Healthcare Supply Chain Raises More Concerns about FDA Proposed Changes to Generic Drug Labeling

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A group of 15 health care stakeholders today sent a letter to the Food and Drug Administration (FDA) expressing concerns that the FDA Proposed Rule to change generic drug label requirements could permit multiple, potentially conflicting labels for therapeutically equivalent products.

PRESS RELEASE Washington, DC - A group of 15 health care stakeholders today sent a letter to the Food and Drug Administration (FDA) expressing concerns that the FDA Proposed Rule to change generic drug label requirements could permit multiple, potentially conflicting labels for therapeutically equivalent products. The change would create provider and prescriber confusion and add significant avoidable costs to an already strained health care system.

“The FDA Proposed Rule on generic drug labeling invites unintended consequences that would be detrimental to patient safety, hinder the ability of health experts to do their jobs, and drive up drug costs,” said Chip Davis, President and CEO, GPhA. “Health professionals agree that the FDA alone has the breadth of proprietary product information to make safety label decisions. Generic drug manufacturers should not be changing label information unilaterally without prior FDA approval.”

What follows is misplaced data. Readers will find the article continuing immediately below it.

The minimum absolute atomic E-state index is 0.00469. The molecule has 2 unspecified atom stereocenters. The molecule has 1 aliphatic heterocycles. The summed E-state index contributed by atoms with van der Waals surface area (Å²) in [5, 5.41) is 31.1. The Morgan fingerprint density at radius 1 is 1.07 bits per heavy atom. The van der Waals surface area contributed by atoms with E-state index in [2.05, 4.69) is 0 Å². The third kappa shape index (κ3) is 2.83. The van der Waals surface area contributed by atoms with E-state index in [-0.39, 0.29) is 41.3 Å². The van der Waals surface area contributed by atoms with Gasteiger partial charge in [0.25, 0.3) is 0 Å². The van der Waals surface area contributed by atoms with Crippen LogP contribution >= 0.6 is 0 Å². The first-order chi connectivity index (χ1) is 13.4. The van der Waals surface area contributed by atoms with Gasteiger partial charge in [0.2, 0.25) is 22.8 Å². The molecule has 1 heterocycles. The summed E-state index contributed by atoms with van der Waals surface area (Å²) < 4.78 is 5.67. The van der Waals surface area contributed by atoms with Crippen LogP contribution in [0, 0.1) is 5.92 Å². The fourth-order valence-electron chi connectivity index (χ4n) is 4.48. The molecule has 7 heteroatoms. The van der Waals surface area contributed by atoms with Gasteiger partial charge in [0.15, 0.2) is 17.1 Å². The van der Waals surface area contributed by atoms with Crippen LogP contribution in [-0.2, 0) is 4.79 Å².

Signatories urged FDA to “consider other approaches that do not contravene the Hatch-Waxman statute or upend 30 years of regulation.”

Physician, physician assistant and pharmacist concerns are detailed in a survey by Fairleigh Dickinson University co-released by the Generic Pharmaceutical Association and the National Coalition on Healthcare in 2014. Among the key findings:

• 81% said that FDA approval should be required before any safety label information is changed.

• 75% said that patients would be confused by multiple labels for the same medicine.

• Nearly 80% said that multiple labels would be confusing for themselves.

• 60% of prescribers said that their willingness to prescribe generic drugs would change.

A report by Matrix Global Advisors found that the Proposed Rule could increase generic drug costs by $4 billion per year. Of this, government health programs could pay an additional $1.5 billion, and private health insurance $2.5 billion for generic drugs.

“If the agency finalizes the rule as drafted, it will permit multiple, different versions of labels for therapeutically equivalent products. This would foster confusion and create unnecessary costs that could easily be avoided with more sensible regulatory solutions,” the letter continues.

“The generic and brand drug industry supported alternative, the Expedited Agency Review (EAR), meets shared public health objectives without comprising patient safety or access,” said Davis. EAR would create a system where FDA would have final authority over all potential label changes.

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